Gallery: Tiny House Made of Mushrooms is Now Complete!

Once it's done growing, this mushroom insulation will continue to dry over the course of a month forming an airtight seal and excellent thermal protection.

Read the rest of this entry »



  1. Gerry smith July 27, 2015 at 2:49 pm
    Would it not be easier to construct sips panel for tiny house construction?
  2. Al Morlina June 29, 2015 at 8:57 am
    AFAIK and from what I've seen in their Ecovative website... The fungus material and the fungus food are mixed together and allowed to start the eating process. Once the material has turned clay like then it is inserted between the cavity walls and allowed to finish until all fungus food material is consumed and mushroom solidifies.
  3. RodRick Ekwall June 11, 2013 at 8:21 am
    Is the mycelium alive upon its placement inside the structure? As in is it allowed to grow into the structural wood framing or is dried mycelium just being placed into the cavities of the wall? If dried - would it not be better to allow it to fuse to the side walls while alive? If alive - are there concerns about infections to the mycelium? Also myceluim has a tendency to grow on the outer limits of the substrate and avoid progressing into the inner core is this a concern? Is that a wood substrate or just grain spawn?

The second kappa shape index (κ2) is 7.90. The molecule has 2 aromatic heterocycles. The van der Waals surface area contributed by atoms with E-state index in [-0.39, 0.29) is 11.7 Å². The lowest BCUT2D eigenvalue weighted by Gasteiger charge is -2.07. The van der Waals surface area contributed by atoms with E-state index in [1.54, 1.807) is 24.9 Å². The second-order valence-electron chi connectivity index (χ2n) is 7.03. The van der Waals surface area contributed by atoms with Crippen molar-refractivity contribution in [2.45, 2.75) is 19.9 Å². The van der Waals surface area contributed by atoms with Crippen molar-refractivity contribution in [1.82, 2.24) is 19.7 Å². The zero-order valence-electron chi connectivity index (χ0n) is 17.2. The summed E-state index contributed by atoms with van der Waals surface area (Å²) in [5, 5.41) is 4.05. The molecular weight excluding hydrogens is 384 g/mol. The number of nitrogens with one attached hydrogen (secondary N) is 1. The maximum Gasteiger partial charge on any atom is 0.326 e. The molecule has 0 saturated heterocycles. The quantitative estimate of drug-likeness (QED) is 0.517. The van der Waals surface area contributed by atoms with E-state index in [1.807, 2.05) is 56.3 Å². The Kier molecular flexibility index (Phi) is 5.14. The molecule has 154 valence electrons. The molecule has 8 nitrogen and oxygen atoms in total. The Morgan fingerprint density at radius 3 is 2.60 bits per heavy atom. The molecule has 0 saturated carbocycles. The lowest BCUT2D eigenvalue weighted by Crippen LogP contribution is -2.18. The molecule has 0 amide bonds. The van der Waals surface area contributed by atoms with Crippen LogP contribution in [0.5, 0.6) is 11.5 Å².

4. Monica Martinez June 6, 2013 at 2:24 pm
    Hi Yuka Yoneda, Just for the record, In 2009, Phil Ross constructed the first fungus architectural house and was presented in Dusseldorf, Germany: And in 2010 TIME magazine wrote about it:,9171,1957474,00.html
  5. Volt Report June 3, 2013 at 8:54 am
    Fungus can be everything nowadays...
  6. User1 May 31, 2013 at 1:09 pm
    This is a great use of your Ecovative technology. Congrats and gave fun at the Rimy House Fair!